“Direct supervision of an adult” means that an adult is present in such close proximity so as to be capable of observing and directing the actions of the individual supervised.
“Firearm” or “weapon” means any device that expels or is readily capable of expelling a projectile by the action of an explosive and includes any such device, loaded or unloaded, commonly referred to as a pistol, revolver, rifle, gun, machine gun, shotgun, bazooka, or cannon.
“Gaming site” means any room or premises licensed by the attorney general or by a city or county governing body to conduct legal gaming operations.
“Government building” means a building which is owned, possessed, or used by or leased to the state of North Dakota, or any of its political subdivisions.
62.1-01-03. Limitation on authority of political subdivision regarding firearms.
A political subdivision, including home rule cities or counties, may not enact any ordinance relating to the purchase, sale, ownership, possession, transfer of ownership, registration, or licensure of firearms and ammunition which is more restrictive than state law. All such existing ordinances are void.
62.1-02-01. Persons who are not to possess firearms – Penalty.
1 a. A person who has been convicted anywhere of a felony offense involving violence
or intimidation in violation of chapters 12.1-16 through 12.1-25 or an equivalent
felony offense of another state or the federal government is prohibited from
owning a firearm or having one in possession or under control from the date of
conviction and continuing for a period of ten years after the date of conviction or
the date of release from incarceration, parole, or probation, whichever is latest.
b. A person who has been convicted anywhere of a felony offense of this or another
state or the federal government not provided for in subdivision a or who has been
convicted of a class A misdemeanor offense involving violence or intimidation in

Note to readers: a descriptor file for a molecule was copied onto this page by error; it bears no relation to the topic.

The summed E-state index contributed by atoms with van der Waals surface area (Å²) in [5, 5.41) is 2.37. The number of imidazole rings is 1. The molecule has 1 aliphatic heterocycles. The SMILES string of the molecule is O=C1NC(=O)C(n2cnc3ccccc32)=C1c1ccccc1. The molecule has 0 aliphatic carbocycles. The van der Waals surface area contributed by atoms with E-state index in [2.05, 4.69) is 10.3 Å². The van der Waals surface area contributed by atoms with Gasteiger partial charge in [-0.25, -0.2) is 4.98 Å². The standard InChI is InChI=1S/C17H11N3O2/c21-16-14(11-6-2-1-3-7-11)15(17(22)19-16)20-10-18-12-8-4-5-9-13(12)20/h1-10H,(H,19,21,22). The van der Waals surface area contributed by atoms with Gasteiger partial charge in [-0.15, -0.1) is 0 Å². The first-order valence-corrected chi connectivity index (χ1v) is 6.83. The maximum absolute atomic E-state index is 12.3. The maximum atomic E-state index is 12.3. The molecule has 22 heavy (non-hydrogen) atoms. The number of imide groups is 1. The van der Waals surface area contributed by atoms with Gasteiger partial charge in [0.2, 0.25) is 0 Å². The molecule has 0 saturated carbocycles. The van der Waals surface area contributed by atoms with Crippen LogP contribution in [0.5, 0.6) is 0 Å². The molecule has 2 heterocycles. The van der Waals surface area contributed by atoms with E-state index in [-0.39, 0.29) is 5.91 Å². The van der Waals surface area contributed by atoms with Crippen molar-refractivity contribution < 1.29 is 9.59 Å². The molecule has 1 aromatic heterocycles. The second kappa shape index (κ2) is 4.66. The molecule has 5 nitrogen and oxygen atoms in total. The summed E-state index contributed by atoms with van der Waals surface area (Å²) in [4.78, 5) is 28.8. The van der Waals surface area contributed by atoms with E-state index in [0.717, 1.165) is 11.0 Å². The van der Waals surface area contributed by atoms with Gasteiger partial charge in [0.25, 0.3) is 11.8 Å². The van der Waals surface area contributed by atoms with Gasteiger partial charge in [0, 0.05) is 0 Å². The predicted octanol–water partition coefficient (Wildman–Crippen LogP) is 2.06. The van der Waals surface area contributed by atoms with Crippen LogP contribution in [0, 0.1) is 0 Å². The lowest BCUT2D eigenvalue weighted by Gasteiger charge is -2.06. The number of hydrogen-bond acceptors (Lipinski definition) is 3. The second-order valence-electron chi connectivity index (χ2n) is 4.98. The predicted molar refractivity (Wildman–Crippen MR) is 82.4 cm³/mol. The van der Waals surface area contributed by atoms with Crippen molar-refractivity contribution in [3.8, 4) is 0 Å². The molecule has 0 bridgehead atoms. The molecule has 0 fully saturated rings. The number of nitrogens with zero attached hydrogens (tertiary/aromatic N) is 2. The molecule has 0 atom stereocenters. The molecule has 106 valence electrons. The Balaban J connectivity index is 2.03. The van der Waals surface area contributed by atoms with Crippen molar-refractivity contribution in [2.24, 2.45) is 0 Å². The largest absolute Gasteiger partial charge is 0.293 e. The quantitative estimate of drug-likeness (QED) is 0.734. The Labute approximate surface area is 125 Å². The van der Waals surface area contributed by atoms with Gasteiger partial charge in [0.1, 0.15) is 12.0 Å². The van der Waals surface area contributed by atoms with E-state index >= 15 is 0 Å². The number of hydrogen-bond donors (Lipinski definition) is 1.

violation of chapters 12.1-16 through 12.1-25 or an equivalent offense of another
state or the federal government and the offense was committed while using or
possessing a firearm, a dangerous weapon, or, as defined in section 12.1-01-04,
a destructive device or an explosive, is prohibited from owning a firearm or having
one in possession or under control from the date of conviction and continuing for
a period of five years after the date of conviction or the date of release from
incarceration, parole, or probation, whichever is latest.
c. A person who is or has ever been diagnosed and confined or committed to a
hospital or other institution in this state or elsewhere by a court of competent
jurisdiction, other than a person who has had the petition that provided the basis
for the diagnosis, confinement, or commitment dismissed under section
25-03.1-17, 25-03.1-18, or 25-03.1-19, or equivalent statutes of another
jurisdiction, as a person requiring treatment as defined in section 25-03.1-02, or
as a mentally deficient individual, is prohibited from purchasing a firearm or
having one in possession or under control. This limitation does not apply to a
person who has not suffered from the disability for the previous three years or
who has successfully petitioned for relief under section 62.1-02-01.2.
d. A person under the age of eighteen years may not possess a handgun except
that such a person, while under the direct supervision of an adult, may possess a
handgun for the purposes of firearm safety training, target shooting, or hunting.
A person who violates subdivision a or b is guilty of a class C felony, and a person who
violates subdivision c or d is guilty of a class A misdemeanor.
Tom Marlowe practically grew up with a gun in his hand, and has held all kinds of jobs in the gun industry: range safety, sales, instruction and consulting, Tom has the experience to help civilian shooters figure out what will work best for them.